Healthy Lifestyle Habits Linked to Better Memory

Deborah Brauser

June 13, 2013

Healthy lifestyle habits in young adulthood are associated with better memory abilities in later life, new research suggests.

Results from a new survey of more than 18,000 adults showed that self-reported memory problems were inversely related to healthy behaviors.

In addition, specific reports of healthy eating, not smoking, and regular exercise were all linked with better memory. Interestingly, participants older than 60 years reported healthier behaviors than their younger peers.

"As expected, we found that memory complaints increased with age and that healthy behaviors were associated with better memory," lead author Gary W. Small, MD, professor of psychiatry and biobehavioral sciences at the Semel Institute for Neuroscience and Human Behavior at the University of California, Los Angeles (UCLA) and director of the UCLA Longevity Center, told Medscape Medical News.

"A little more surprising was that 14% of the young people in our study had memory complaints. So these are issues that are affecting people of all ages," added Dr. Small.

The investigators note that the findings reinforce the importance of clinicians educating young people to practice positive lifestyle behaviors to help mitigate future symptoms of dementia and to preserve their memory.

Dr. Gary Small

"Ultimately, if we are to prepare for the aging of society and a doubling of the older population by 2040, it will behoove government and individuals to draw lessons from the results of this study."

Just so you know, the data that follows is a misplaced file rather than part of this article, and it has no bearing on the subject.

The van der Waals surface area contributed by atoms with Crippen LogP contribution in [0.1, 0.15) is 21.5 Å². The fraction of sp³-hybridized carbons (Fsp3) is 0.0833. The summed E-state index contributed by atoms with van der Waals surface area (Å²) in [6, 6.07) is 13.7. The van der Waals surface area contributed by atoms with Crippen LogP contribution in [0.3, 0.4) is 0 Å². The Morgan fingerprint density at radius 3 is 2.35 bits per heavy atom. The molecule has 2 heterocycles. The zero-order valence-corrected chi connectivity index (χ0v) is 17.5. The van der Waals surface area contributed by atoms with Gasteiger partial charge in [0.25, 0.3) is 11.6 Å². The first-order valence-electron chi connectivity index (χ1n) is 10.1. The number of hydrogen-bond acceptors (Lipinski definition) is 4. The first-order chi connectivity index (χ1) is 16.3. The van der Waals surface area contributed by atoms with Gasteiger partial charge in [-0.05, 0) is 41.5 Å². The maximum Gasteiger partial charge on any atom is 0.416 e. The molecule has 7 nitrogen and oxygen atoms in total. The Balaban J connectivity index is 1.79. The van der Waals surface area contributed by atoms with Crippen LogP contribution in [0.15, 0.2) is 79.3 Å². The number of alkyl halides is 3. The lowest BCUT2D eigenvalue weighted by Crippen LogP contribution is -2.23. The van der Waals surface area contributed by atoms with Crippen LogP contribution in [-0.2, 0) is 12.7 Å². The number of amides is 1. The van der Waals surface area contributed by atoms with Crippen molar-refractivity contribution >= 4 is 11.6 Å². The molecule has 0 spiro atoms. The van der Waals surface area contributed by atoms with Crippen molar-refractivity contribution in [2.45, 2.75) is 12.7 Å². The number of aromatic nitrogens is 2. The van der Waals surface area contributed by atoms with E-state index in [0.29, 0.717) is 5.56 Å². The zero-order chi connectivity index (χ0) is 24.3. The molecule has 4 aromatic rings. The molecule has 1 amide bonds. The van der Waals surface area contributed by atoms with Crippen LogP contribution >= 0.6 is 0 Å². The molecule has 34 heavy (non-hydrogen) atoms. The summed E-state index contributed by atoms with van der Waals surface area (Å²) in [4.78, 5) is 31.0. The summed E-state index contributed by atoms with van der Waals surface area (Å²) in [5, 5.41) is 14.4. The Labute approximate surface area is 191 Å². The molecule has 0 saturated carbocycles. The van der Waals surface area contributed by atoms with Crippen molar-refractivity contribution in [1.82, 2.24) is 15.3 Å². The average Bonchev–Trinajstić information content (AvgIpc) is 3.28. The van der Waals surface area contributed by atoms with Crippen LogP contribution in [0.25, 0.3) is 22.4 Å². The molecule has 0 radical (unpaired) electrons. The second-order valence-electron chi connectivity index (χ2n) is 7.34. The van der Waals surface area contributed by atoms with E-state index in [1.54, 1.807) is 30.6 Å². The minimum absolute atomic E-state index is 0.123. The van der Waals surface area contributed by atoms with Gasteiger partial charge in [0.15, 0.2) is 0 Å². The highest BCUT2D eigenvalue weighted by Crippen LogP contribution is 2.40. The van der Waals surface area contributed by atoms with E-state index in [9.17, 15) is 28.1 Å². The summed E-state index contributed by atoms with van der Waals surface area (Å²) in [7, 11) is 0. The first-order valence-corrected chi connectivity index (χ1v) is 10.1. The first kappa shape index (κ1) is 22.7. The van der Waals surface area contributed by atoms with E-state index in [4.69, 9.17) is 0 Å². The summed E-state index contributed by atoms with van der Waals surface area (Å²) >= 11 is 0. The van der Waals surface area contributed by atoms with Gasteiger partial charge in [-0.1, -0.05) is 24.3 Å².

The study was published in the June issue of International Psychogeriatrics.

34 Million Dementia Sufferers

"Age is the greatest single risk factor for developing dementia," write the researchers, adding that approximately 34 million people currently suffer from the disorder.

It is estimated that 10% of those older than 65 years have the disorder, with the number increasing dramatically to 45% of individuals older than 85.

"Dementia symptoms usually begin gradually and are preceded by years of steadily increasing cognitive declines — initially mild age-related memory complaints, followed by mild cognitive impairment," write the investigators.

Although previous research has linked healthy behaviors to a decreased risk of developing Alzheimer's disease and related dementias, studies that have examined the link between these behaviors and milder memory complaints in people from different age groups "are limited."

A random sample of 18,552 adults in all 50 states participated in this study, which was conducted between December 2011 and the end of January 2012. This included 4423 participants who were between the ages of 18 and 39 years (known as the "younger group"), 6356 who were between 40 and 59 years (the "middle-aged group"), and 7773 who were between 60 and 99 years (the "older group").

The Gallup-Healthways Well-Being Index, a daily landline and cell phone survey, was used to ask the participants about demographics. The pollsters also asked questions from the Healthy Behavior Index (HBI) on smoking, eating, and exercise habits.

A mean HBI score required that individuals were nonsmokers and that they exercised weekly, had healthy eating behaviors, and participated in weekly consumption of fruits and vegetables.

Dose-Dependent Response

Results showed that the older group had a higher mean HBI score of 69.8 vs 60.7 for the middle-aged group and 57.9 for the younger group.

In addition, only 12.4% of the older group smoked compared with 23.7% and 24.8% of the other groups, respectively. The older group also reported eating healthier (80.4% vs 65.8% and 56.2%, respectively).

A total of 14% of the younger group, 22% of the middle-aged group, and 26% of the older group reported having memory problems. But those with these types of problems also had significantly lower mean HBI scores (60.9 vs 66.2 for those without memory problems).

For all individuals who revealed not participating in any of the healthy behaviors that were asked about, the odds ratio (OR) of reporting memory problems was 2.11 (95% confidence interval, 1.85 - 2.41).